Additive Manufacturing of Si-SiC Cermets for Combustion Device Applications

Access full-text files




Radyjowski, P.P.
Bourell, D.L.
Kovar, D.
Ellzey, J.L.

Journal Title

Journal ISSN

Volume Title


University of Texas at Austin


Traditional manufacturing methods for high-temperature devices are time intensive and limited to simple shapes. Additive manufacturing (AM) reduces lead times and opens the design space to more complex geometries. Indirect laser sintering of siliconized silicon carbide (Si-SiC) cermets was evaluated for creating devices compatible with combustion environments. Heat recirculating combustors especially benefit from geometric flexibility. Si-SiC process improvements are presented for the production of cermet combustors. The effect of flame on the material was studied by directly exposing samples to hot combustion products at 1000°C and 1260°C for 10 hours. Subsequently, three experimental Si-SiC combustors were manufactured and fired to evaluate the practical aspects of cermet applications. Each device was operated for 70 hours under excess-air methane flames with solid temperatures up to 1405°C. The surface oxidation and phase changes were assessed. Operating temperatures between 1200°C and 1350°C reduce damage to the material and give a promise of long-term, high-temperature operation.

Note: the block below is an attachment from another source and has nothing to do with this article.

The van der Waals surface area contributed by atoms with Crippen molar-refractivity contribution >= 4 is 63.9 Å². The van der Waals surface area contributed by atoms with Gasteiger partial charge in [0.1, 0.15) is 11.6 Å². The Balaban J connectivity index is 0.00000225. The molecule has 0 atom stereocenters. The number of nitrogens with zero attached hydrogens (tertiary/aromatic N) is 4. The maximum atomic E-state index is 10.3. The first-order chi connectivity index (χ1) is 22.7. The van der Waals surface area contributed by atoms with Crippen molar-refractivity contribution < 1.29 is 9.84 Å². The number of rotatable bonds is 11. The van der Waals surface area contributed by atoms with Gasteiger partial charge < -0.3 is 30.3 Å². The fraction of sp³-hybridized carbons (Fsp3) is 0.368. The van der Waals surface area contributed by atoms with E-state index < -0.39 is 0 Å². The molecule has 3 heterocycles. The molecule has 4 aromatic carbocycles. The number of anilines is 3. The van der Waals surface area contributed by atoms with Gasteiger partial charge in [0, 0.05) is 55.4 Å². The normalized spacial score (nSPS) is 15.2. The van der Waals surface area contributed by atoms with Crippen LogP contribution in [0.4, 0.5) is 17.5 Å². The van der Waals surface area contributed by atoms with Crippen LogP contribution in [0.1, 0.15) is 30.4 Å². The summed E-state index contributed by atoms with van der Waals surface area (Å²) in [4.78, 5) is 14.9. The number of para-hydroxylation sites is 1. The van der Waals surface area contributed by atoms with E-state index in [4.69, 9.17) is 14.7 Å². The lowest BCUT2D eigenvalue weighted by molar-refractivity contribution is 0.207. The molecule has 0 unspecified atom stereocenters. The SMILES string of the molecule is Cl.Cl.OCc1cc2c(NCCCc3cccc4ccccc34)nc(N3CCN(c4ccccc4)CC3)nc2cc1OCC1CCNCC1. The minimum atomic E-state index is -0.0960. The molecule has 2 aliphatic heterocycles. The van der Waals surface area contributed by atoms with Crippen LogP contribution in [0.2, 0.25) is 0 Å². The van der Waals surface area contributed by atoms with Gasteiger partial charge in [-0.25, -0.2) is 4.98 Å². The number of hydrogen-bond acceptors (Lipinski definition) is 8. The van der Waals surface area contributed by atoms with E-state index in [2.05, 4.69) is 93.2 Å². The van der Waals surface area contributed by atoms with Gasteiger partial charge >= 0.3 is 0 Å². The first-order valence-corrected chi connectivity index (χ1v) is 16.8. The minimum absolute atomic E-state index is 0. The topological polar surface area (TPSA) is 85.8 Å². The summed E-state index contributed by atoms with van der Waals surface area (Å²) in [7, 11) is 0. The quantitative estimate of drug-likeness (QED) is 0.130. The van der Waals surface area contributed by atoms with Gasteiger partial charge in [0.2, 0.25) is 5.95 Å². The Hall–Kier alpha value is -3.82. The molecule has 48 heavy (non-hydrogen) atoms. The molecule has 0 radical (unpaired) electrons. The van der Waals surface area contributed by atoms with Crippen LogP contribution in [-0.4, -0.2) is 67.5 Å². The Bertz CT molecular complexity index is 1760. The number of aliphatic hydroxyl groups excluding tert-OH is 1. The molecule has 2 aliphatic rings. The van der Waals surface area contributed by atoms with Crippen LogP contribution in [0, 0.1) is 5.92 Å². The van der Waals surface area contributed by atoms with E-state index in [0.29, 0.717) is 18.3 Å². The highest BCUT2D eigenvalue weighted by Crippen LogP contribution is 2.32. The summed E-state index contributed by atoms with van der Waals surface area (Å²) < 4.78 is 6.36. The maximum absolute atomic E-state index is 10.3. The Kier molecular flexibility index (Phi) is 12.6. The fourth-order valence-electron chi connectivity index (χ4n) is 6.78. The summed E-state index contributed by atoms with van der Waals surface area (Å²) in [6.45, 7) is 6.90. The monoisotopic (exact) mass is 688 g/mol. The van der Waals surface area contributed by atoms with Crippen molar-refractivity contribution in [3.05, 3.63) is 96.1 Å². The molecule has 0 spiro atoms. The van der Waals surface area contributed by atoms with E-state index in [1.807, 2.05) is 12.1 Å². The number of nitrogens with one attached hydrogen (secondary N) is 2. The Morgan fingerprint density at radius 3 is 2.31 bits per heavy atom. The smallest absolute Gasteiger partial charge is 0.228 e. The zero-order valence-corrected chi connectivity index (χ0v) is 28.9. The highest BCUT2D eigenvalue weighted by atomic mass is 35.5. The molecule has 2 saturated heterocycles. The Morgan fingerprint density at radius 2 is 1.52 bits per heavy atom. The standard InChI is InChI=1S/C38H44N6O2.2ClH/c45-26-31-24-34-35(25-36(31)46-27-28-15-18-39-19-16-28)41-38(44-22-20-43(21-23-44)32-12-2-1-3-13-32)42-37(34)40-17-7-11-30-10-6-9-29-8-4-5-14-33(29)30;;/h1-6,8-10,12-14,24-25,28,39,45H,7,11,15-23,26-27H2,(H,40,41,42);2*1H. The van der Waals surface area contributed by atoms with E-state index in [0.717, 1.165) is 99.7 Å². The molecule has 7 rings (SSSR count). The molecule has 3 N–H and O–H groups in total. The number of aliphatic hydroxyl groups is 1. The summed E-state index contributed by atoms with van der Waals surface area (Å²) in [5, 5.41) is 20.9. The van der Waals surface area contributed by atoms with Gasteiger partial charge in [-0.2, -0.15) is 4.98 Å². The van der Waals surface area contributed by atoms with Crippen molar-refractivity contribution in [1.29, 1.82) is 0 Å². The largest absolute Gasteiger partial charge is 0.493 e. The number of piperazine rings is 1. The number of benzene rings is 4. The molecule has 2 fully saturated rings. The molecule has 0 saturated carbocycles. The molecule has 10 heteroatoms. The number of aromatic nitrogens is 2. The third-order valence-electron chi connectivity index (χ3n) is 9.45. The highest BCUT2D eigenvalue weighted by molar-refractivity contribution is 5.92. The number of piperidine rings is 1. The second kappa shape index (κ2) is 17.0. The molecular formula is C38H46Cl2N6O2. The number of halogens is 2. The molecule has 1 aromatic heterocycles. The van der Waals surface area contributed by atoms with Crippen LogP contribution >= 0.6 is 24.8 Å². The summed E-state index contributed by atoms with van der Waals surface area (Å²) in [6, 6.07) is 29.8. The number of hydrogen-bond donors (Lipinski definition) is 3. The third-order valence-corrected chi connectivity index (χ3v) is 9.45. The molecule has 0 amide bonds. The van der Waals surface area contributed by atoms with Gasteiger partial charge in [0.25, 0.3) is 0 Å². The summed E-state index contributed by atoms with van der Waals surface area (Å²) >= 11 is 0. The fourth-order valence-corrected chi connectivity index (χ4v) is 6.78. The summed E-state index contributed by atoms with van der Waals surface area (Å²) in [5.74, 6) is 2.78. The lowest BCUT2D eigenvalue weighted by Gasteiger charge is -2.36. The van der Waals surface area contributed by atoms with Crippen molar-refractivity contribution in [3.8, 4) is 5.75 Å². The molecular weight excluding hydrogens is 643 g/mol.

LCSH Subject Headings